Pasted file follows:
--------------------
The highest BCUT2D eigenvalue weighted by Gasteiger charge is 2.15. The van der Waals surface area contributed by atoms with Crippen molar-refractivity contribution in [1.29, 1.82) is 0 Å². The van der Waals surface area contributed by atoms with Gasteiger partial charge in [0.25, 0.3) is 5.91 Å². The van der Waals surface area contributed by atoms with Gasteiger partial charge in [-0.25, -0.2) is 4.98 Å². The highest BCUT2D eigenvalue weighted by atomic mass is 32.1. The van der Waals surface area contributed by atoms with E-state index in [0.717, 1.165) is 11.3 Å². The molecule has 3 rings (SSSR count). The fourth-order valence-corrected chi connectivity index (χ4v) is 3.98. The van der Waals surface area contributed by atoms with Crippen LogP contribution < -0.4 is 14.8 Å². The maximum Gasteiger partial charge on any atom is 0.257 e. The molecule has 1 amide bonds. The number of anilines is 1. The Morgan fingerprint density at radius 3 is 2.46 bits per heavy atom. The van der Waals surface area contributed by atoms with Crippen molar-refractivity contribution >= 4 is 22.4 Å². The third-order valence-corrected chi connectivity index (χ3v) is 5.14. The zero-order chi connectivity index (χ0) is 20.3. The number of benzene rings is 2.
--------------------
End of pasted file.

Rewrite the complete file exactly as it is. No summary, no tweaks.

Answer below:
The highest BCUT2D eigenvalue weighted by Gasteiger charge is 2.15. The van der Waals surface area contributed by atoms with Crippen molar-refractivity contribution in [1.29, 1.82) is 0 Å². The van der Waals surface area contributed by atoms with Gasteiger partial charge in [0.25, 0.3) is 5.91 Å². The van der Waals surface area contributed by atoms with Gasteiger partial charge in [-0.25, -0.2) is 4.98 Å². The highest BCUT2D eigenvalue weighted by atomic mass is 32.1. The van der Waals surface area contributed by atoms with E-state index in [0.717, 1.165) is 11.3 Å². The molecule has 3 rings (SSSR count). The fourth-order valence-corrected chi connectivity index (χ4v) is 3.98. The van der Waals surface area contributed by atoms with Crippen LogP contribution < -0.4 is 14.8 Å². The maximum Gasteiger partial charge on any atom is 0.257 e. The molecule has 1 amide bonds. The number of anilines is 1. The Morgan fingerprint density at radius 3 is 2.46 bits per heavy atom. The van der Waals surface area contributed by atoms with Crippen molar-refractivity contribution >= 4 is 22.4 Å². The third-order valence-corrected chi connectivity index (χ3v) is 5.14. The zero-order chi connectivity index (χ0) is 20.3. The number of benzene rings is 2.